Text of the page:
LONESTAR – PC (P)review

LONESTAR – PC (P)review

Genre: Rouge-like deck builder
Developer: Math Tide
Publisher: Thermite Games
Release Date: Jan 18th, 2024
Edited by AlexKnight2005

Lonestar is an early-access roguelike deck builder from the small team over at Math Tide. The team consists of three cats, a dog, and two developers, and they have been working on the game for three years. It is published by Thermite Games, a Beijing-based publisher that specializes in bringing indie games to a global player base.

The player takes on the role of an intergalactic bounty hunter hunting down criminals across the universe. The game features a progression system that unlocks new pilots and ships after earning experience points to level up after a run ends one way or the other. Currently, there are only two ships available, with a third on the way. Each of the ships presents a different playstyle as well as different looks. With the two available, one unique ability is that of a shield, and the other is the ability to swap weapons in battle.

Each ship can support up to nine units. However, this is limited by weight. There are eighty-five units that both attack and support together for each ship. They are split into common, rare, and legendary qualities. There are also a hundred and forty-six different treasures for the Shielder ship and a hundred and forty-two for the weapon swapper ship. They have the same qualities as the units; however, there are talent and event-specific ones that you can find as you travel the universe. They range in power from granting an extra resource at the start of the battle to every four resources used, causing attack units to grow in strength.

Some of the units and treasures are shared between the ships, so you have to unlock less for both. Then there are thirty-seven total pilots to unlock, each with their own unique talent. Ranging from being able to steal one item from the shop when you visit all the way to losing eight max life at the start of the game to gaining eight shield points. Each pilot also has two random talent slots that pull from a pool of forty-six unlockable talents. There are also forty-one achievements to unlock and earn for the game.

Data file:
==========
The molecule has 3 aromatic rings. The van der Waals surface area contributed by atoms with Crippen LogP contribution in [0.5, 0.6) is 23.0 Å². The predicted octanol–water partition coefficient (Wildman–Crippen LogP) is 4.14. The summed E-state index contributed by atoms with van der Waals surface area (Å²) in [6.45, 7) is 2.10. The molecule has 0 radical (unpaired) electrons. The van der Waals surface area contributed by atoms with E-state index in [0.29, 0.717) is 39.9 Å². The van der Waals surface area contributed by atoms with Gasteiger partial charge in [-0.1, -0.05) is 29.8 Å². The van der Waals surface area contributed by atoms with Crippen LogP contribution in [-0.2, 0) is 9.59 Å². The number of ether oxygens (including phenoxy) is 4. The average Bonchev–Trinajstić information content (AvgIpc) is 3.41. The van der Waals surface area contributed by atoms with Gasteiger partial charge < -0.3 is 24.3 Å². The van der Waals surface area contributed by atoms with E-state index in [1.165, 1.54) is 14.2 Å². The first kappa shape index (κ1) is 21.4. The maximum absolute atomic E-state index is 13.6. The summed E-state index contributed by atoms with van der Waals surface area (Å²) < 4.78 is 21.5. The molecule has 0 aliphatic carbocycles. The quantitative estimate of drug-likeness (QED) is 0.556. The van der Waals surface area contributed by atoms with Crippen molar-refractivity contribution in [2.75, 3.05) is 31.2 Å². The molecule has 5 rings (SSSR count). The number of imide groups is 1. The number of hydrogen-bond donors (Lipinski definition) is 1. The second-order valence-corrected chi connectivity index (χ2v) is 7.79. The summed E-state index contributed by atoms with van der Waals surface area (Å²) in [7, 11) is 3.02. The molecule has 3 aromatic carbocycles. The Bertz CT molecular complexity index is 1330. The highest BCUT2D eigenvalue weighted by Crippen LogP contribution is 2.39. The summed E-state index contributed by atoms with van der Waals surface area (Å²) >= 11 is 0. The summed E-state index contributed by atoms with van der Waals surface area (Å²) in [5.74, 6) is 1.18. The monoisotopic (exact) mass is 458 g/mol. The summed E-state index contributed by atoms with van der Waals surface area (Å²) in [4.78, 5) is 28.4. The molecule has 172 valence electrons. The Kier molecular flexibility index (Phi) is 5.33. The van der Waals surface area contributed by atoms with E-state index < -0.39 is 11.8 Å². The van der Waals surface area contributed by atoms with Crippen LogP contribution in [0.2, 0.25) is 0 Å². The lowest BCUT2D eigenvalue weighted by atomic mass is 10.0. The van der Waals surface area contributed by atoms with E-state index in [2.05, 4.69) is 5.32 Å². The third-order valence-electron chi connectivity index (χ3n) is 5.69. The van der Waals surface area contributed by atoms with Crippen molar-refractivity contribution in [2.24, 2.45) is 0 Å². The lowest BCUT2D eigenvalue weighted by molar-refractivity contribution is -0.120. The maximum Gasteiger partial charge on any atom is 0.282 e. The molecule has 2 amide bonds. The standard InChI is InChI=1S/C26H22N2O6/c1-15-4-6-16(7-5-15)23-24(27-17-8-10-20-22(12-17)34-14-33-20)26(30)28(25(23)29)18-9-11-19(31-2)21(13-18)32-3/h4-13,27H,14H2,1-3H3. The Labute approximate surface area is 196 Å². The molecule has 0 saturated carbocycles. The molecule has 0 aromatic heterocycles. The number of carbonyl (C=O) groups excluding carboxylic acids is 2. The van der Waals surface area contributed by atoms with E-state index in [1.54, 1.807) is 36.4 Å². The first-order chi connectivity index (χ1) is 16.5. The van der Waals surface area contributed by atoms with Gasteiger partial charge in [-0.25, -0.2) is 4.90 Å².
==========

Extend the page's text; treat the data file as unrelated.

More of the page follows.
The game features your basic settings for audio and graphics with a sprinkling of gameplay options. It also allows you to rebind keys and offers controller support. So, upon starting the game, you are presented with the choice between the two ships and three randomly selected pilots for each ship you have unlocked. The game begins at the lowest difficulty, and as you rack up victories, it goes up in difficulty. Each run is a series of twelve battles in sets of four. Battles 4, 8, and 12 are boss battles with stronger foes than the others. Now, when writing this review, I have yet to beat the third boss, so I don’t know if the run ends at the third boss.

Now, the way to win battles is to win the shockwave fight. To do this, you must have a higher power output than the enemies in that particular row. This is achieved by loading your energy resources into your units. Each successful attack causes the enemy to lose what health you win by. It also lowers the enemy’s durability by one, and upon reaching zero, the enemy can’t attack in the next round. Sometimes, the enemy has units or gimmicks that change how this turns out, such as lowering the damage taken to one. There is one where you can only win if you force a draw X amount of times.

Also, after you win a battle, you are given vacation days. They start at two and go up as you progress. These you use to do events. They cost two for common, three for rare, and four for legendary. They can be completely random events or a shop, a fuel, an energy resource, money, upgrades, or unit-based events. Now that we have all that out of the way let us discuss the graphics and audio. What I mean by that is not just in turns of similar themes and gameplay in a way but also in looks.

I love the art style and how the portraits for the pilots are cartoony but not overly so. It just looks and feels fun to me. The menu music reminds me of old Western-style music and is very chill in tone. The other music has a similar feel to it for me. The sound effects are neither bad nor great; they just fit the game. That said, it is highly worth the $9.99 price tag. It can easily be a $20 game with its replayability, and I still would be happy with it.


  • Cartoony but not overly so.
  • Great Replayability.
  • Great price tag.


  • Could use some accessibility options.